The first two points of Obama’s plan for Regulating Financial Institutions

I think these are right on the nose:

1. Provide the Federal Reserve with basic supervisory authority over any financial
institution to which it may make credit available as a lender of last resort. The Federal Reserve does not exist to bail out financial institutions, but rather to ensure stability in our financial markets. For that reason, it is essential to make clear that while the government may step in during times of crisis to prevent instability, financial institutions must play by the rules. Any institution that has access to the sacred trust of the American government when everything else goes wrong — the ability to use the Federal Reserve as the lender of last resort — must be subject to prudential oversight to ensure it is not taking excessive risks with the American taxpayer’s money. Barack Obama believes that we should not give
access to the discount window or similar facilities as a favor to banks. It is entirely for the benefit of the American people and their interest in the safety and soundness of credit markets. The nature of such oversight should be commensurate with the degree and extent of contingent exposure for the Federal Reserve to specific institutions. At a minimum, it should include liquidity and capital requirements.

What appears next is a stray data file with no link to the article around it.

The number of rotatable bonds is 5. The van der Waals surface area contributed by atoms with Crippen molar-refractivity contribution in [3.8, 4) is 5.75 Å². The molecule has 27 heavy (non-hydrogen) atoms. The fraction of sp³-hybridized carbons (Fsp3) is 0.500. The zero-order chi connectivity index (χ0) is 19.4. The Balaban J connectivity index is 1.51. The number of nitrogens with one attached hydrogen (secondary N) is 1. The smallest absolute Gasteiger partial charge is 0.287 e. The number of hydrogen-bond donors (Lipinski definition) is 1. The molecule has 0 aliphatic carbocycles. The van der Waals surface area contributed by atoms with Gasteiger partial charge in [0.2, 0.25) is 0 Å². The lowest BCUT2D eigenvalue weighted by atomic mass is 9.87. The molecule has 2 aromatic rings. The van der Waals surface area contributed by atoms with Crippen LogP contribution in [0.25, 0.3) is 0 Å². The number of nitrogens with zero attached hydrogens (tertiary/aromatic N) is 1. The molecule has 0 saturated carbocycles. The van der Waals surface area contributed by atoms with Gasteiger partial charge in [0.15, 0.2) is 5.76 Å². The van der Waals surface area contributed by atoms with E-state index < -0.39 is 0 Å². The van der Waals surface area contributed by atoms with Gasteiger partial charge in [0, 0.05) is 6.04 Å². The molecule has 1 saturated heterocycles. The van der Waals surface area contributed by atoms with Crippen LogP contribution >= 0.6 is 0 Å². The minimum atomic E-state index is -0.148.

2. Capital, liquidity and disclosure requirements should be developed and strengthened for all financial institutions. Barack Obama believes that capital requirements should be reexamined and strengthened, especially with respect to complex financial instruments such as many of the mortgage-backed securities that lie at the heart of current problems. New standards for managing liquidity risk, which has been neglected in the past, must be developed and rigorously applied. And the events of the last year have also highlighted the need for more disclosure. Though transparency cannot rectify everything that has gone wrong, it is imperative that we enhance information flows to shareholders and counterparties of financial institutions in order to increase market discipline, as well as greater disclosure of off-balance sheet risks such as exposure to Structured Investment Vehicles. Finally, Obama believes we need to look into the issue of the rating agencies. This problem was illustrated in the subprime market crisis in which credit rating agencies
strongly rated subprime mortgage securities even as there were significant indications of large numbers of foreclosures and a weakening housing market.

Yes I am supporting the man–I have even done a (very) small amount of work for the campaign. But even if I weren’t, I would be impressed with the level of sophistication that these points demonstrate. And as I have said in many previous posts, capital is THE crucial issue.